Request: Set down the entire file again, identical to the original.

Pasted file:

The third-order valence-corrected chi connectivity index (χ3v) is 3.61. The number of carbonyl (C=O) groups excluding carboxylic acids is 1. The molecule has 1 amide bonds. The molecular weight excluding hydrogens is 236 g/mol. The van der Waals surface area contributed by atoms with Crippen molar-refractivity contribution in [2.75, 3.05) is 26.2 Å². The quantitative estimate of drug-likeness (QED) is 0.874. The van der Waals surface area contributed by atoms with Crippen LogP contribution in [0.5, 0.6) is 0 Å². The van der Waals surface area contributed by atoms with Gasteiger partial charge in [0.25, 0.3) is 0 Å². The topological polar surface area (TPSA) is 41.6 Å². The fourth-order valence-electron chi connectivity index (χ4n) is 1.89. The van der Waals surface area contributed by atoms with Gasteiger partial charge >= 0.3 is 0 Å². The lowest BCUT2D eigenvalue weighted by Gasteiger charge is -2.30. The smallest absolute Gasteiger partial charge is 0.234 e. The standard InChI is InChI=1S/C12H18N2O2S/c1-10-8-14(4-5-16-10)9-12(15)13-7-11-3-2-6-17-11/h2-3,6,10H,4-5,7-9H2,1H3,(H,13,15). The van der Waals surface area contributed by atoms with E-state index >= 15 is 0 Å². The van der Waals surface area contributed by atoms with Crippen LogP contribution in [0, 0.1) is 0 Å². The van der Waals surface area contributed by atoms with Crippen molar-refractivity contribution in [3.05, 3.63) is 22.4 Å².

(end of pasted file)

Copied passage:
The third-order valence-corrected chi connectivity index (χ3v) is 3.61. The number of carbonyl (C=O) groups excluding carboxylic acids is 1. The molecule has 1 amide bonds. The molecular weight excluding hydrogens is 236 g/mol. The van der Waals surface area contributed by atoms with Crippen molar-refractivity contribution in [2.75, 3.05) is 26.2 Å². The quantitative estimate of drug-likeness (QED) is 0.874. The van der Waals surface area contributed by atoms with Crippen LogP contribution in [0.5, 0.6) is 0 Å². The van der Waals surface area contributed by atoms with Gasteiger partial charge in [0.25, 0.3) is 0 Å². The topological polar surface area (TPSA) is 41.6 Å². The fourth-order valence-electron chi connectivity index (χ4n) is 1.89. The van der Waals surface area contributed by atoms with Gasteiger partial charge >= 0.3 is 0 Å². The lowest BCUT2D eigenvalue weighted by Gasteiger charge is -2.30. The smallest absolute Gasteiger partial charge is 0.234 e. The standard InChI is InChI=1S/C12H18N2O2S/c1-10-8-14(4-5-16-10)9-12(15)13-7-11-3-2-6-17-11/h2-3,6,10H,4-5,7-9H2,1H3,(H,13,15). The van der Waals surface area contributed by atoms with E-state index >= 15 is 0 Å². The van der Waals surface area contributed by atoms with Crippen LogP contribution in [0, 0.1) is 0 Å². The van der Waals surface area contributed by atoms with Crippen molar-refractivity contribution in [3.05, 3.63) is 22.4 Å².